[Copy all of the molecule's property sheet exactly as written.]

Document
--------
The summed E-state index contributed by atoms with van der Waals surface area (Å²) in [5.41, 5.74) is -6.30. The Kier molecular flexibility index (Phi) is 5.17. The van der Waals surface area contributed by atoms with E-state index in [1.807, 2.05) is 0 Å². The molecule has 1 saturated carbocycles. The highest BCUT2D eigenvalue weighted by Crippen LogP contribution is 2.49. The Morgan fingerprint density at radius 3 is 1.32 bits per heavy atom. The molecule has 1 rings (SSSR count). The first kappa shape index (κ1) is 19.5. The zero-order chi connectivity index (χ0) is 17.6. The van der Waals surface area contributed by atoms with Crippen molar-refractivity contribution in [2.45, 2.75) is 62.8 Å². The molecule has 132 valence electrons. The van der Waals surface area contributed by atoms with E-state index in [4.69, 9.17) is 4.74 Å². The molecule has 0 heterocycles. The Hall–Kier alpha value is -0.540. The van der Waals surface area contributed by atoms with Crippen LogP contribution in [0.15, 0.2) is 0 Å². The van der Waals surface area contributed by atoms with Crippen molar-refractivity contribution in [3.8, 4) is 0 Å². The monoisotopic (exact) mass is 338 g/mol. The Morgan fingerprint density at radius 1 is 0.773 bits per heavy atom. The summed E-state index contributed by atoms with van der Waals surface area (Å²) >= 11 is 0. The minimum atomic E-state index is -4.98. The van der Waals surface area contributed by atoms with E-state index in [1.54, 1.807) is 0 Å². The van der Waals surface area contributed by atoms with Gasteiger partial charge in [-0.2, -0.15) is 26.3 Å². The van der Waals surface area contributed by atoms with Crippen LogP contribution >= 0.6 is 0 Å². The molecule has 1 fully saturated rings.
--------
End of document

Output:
The summed E-state index contributed by atoms with van der Waals surface area (Å²) in [5.41, 5.74) is -6.30. The Kier molecular flexibility index (Phi) is 5.17. The van der Waals surface area contributed by atoms with E-state index in [1.807, 2.05) is 0 Å². The molecule has 1 saturated carbocycles. The highest BCUT2D eigenvalue weighted by Crippen LogP contribution is 2.49. The Morgan fingerprint density at radius 3 is 1.32 bits per heavy atom. The molecule has 1 rings (SSSR count). The first kappa shape index (κ1) is 19.5. The zero-order chi connectivity index (χ0) is 17.6. The van der Waals surface area contributed by atoms with Crippen molar-refractivity contribution in [2.45, 2.75) is 62.8 Å². The molecule has 132 valence electrons. The van der Waals surface area contributed by atoms with E-state index in [4.69, 9.17) is 4.74 Å². The molecule has 0 heterocycles. The Hall–Kier alpha value is -0.540. The van der Waals surface area contributed by atoms with Crippen LogP contribution in [0.15, 0.2) is 0 Å². The van der Waals surface area contributed by atoms with Crippen molar-refractivity contribution in [3.8, 4) is 0 Å². The monoisotopic (exact) mass is 338 g/mol. The Morgan fingerprint density at radius 1 is 0.773 bits per heavy atom. The summed E-state index contributed by atoms with van der Waals surface area (Å²) >= 11 is 0. The minimum atomic E-state index is -4.98. The van der Waals surface area contributed by atoms with E-state index in [1.54, 1.807) is 0 Å². The van der Waals surface area contributed by atoms with Gasteiger partial charge in [-0.2, -0.15) is 26.3 Å². The van der Waals surface area contributed by atoms with Crippen LogP contribution >= 0.6 is 0 Å². The molecule has 1 fully saturated rings.